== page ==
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Neuroma and Nerve Pain: Tarsal Tunnel Syndrome

Dr. Baravarian explains tarsal tunnel syndrome: causes, symptoms, diagnostic testing and treatment options.

The tarsal tunnel in the ankle is the equivalent of the carpal tunnel in the wrist.  It's located inside the ankle next to the ankle bones. It's job is to protect veins, arteries, tendons and nerves, one of these being the posterior tibial nerve.

When this nerve is squeezed, or compressed, it results in a condition called tarsal tunnel syndrome (TTS).

Accurate diagnosis of tarsal tunnel is crucial. Our doctors are nationally recognized leaders in the the diagnosis and treatment of foot and ankle nerve conditions. With decades of experience armed with state-of-the-art testing techniques to ensure a pinpoint diagnosis while offering the finest foot and ankle care.

 

Tarsal Tunnel Syndrome Symptoms

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Many patients experience a tingling or burning sensation inside the ankle or in the sole of the foot while others experience pain in the ankle, heel, toes, arch, and even up the calf.

 

It is very important to seek proper medical care at the early onset of tarsal tunnel syndrome symptoms. If the condition is left untreated and progresses, it may result in permanent nerve damage.

 

 

Tarsal Tunnel Syndrome Treatment

University Foot and Ankle Institute has the latest testing equipment available for the most accurate diagnosis. Testing methodologies to diagnose the extent of nerve compression include neurosensory testing, ultrasound, x-rays and MRI. 

 

Conservative Treatment for tarsal tunnel syndrome

If compression is minimal, your physician may attempt conservative care, such as physical therapy, custom orthotics or braces, rest and casting. If these less-invasive methods fail to solve the compression, your doctor may suggest surgical intervention.

 

tarsal tunnel syndrome surgery

Tarsal tunnel syndrome surgery should only be considered if all non-operative treatment options have been unsuccessful at relieving pain and other symptoms. Tarsal tunnel surgery is conducted to relieve pressure on the posterior tibial nerve and its branches.

 

To decompress the nerve in the tarsal tunnel, an incision is made behind the ankle bone and toward the bottom of foot. The posterior tibial nerve is separated from the artery and vein and then followed into the tunnel. The nerves are then released. Your doctor will also look for cysts and other nerve-blockage problems that may need correction. If there is scarring within the nerve or branches, the outer layer of nerve wrapping is opened and scar tissue removed.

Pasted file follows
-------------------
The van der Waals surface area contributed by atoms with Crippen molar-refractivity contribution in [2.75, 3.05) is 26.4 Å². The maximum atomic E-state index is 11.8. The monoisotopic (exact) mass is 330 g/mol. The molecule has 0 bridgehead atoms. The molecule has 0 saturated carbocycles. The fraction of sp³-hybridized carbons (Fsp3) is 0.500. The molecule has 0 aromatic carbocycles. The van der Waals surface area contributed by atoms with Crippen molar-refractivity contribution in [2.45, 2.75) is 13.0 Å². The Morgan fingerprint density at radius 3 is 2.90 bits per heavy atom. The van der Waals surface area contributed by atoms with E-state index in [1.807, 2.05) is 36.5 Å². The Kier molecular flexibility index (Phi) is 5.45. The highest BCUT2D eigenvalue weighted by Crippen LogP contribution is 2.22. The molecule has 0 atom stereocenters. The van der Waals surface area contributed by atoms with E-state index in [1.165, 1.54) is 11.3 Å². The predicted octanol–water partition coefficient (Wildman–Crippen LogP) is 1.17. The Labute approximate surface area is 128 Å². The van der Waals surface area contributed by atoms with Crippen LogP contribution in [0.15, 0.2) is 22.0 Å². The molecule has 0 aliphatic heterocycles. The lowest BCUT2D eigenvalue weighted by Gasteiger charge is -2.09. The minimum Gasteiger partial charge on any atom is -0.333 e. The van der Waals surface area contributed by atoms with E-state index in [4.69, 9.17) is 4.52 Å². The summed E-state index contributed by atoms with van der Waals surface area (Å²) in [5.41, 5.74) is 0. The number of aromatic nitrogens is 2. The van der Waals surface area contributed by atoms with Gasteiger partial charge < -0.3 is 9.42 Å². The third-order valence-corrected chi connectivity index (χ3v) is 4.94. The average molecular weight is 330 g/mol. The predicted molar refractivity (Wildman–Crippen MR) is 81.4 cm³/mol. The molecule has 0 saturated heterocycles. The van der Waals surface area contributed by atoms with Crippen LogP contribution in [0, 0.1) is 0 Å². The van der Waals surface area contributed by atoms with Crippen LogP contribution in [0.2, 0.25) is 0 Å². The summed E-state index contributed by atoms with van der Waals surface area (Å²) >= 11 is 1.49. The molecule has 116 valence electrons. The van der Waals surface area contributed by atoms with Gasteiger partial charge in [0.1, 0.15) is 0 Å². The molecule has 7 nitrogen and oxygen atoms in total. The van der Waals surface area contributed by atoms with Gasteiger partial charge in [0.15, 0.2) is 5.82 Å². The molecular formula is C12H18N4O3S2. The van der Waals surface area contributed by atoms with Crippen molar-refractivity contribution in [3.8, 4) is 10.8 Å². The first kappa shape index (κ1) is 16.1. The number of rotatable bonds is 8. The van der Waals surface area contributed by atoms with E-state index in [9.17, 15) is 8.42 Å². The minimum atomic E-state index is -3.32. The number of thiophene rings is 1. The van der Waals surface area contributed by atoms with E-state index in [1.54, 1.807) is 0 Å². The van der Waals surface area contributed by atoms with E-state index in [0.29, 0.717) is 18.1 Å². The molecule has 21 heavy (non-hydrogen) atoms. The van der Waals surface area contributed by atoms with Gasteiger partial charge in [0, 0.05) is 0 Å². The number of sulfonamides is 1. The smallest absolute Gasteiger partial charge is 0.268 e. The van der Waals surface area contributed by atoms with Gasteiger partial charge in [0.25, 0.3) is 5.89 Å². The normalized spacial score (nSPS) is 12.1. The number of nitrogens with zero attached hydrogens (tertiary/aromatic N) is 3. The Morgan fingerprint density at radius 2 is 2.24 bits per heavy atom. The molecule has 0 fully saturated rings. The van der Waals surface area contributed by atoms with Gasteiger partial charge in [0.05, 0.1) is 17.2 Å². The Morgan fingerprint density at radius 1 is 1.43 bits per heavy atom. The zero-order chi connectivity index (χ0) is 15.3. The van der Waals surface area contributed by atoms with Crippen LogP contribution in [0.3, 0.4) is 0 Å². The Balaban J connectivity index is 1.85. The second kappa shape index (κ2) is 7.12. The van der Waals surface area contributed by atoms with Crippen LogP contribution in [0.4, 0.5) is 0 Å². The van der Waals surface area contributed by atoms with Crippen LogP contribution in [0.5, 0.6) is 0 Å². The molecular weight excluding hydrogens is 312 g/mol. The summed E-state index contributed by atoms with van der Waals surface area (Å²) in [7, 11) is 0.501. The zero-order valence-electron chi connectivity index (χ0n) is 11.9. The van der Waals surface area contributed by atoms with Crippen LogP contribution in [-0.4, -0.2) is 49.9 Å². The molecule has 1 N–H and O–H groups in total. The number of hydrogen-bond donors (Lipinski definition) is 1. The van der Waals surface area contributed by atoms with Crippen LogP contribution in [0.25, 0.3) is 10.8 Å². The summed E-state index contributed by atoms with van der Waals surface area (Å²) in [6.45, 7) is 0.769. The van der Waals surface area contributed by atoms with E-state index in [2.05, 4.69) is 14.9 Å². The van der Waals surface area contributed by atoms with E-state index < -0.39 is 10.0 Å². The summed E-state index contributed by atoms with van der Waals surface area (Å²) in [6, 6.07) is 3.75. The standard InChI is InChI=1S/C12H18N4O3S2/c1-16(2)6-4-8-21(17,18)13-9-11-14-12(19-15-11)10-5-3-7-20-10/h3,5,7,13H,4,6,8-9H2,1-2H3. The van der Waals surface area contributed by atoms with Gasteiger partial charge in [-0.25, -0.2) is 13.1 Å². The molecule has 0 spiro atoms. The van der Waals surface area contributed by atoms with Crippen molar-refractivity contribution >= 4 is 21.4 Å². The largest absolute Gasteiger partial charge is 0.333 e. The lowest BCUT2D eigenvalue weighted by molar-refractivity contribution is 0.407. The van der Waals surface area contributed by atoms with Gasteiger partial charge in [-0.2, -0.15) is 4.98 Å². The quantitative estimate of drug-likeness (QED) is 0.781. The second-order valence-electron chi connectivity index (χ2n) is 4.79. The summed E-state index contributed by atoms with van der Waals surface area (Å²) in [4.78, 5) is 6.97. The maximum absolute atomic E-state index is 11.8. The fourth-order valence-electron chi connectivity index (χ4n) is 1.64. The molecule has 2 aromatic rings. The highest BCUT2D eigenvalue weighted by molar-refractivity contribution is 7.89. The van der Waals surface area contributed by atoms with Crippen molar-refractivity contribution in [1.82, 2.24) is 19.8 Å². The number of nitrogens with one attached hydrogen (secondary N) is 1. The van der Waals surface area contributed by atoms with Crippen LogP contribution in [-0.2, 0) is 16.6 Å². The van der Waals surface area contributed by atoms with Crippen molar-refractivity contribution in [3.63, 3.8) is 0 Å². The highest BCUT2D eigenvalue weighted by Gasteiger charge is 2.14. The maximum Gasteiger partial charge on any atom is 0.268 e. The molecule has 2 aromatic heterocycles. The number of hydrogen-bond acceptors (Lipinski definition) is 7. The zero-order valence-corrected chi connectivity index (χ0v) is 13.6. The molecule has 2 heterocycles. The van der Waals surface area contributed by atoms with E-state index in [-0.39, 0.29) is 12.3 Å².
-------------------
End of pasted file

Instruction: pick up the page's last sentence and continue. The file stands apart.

We utilize the state-of-the Medtronic intraoperative nerve-testing machine at the time of tarsal tunnel release. Testing ensures that compression is caught and removed. This intra-operative testing is only

Trasal Tunnel Syndrome Treatent, UFAI

available in select locations across the United States and has been extensively studied and perfected at University Foot and Ankle Institute.

 

What to expect post-surgery

During surgery a bulky dressing is applied to the foot to keep the leg from moving and minimize swelling in case of weight bearing. The dressing typically remains on for about a week. Most people use crutches for the first three weeks. Heavier or older patients may use a walker.

 

Sutures are left on for three weeks for skin to regain 90 percent of its original strength. We want the nerves to glide post-operatively, so it is critical during the 2nd and 3rd weeks following the surgery that the posterior tibial nerve and its branches are able to move in the tunnels. An air cast is applied so the ankle has some range of motion and toe movement so the nerves do not become adherent to the surrounding tissue.

 

 

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I hesitated to see a doctor because I thought I would be told to stop running... when I saw Dr. Franson, I got encouragement instead of discouragement. Suzanne at Physical Therapy not only got rid of the pain, but she also taught me how to avoid further injury. Foot & Ankle Institute goes the extra mile for their patients. Suzanne helped me go 13.1 miles! On March 20th, I completed the Moab Half Marathon without any pain in my legs. Kerri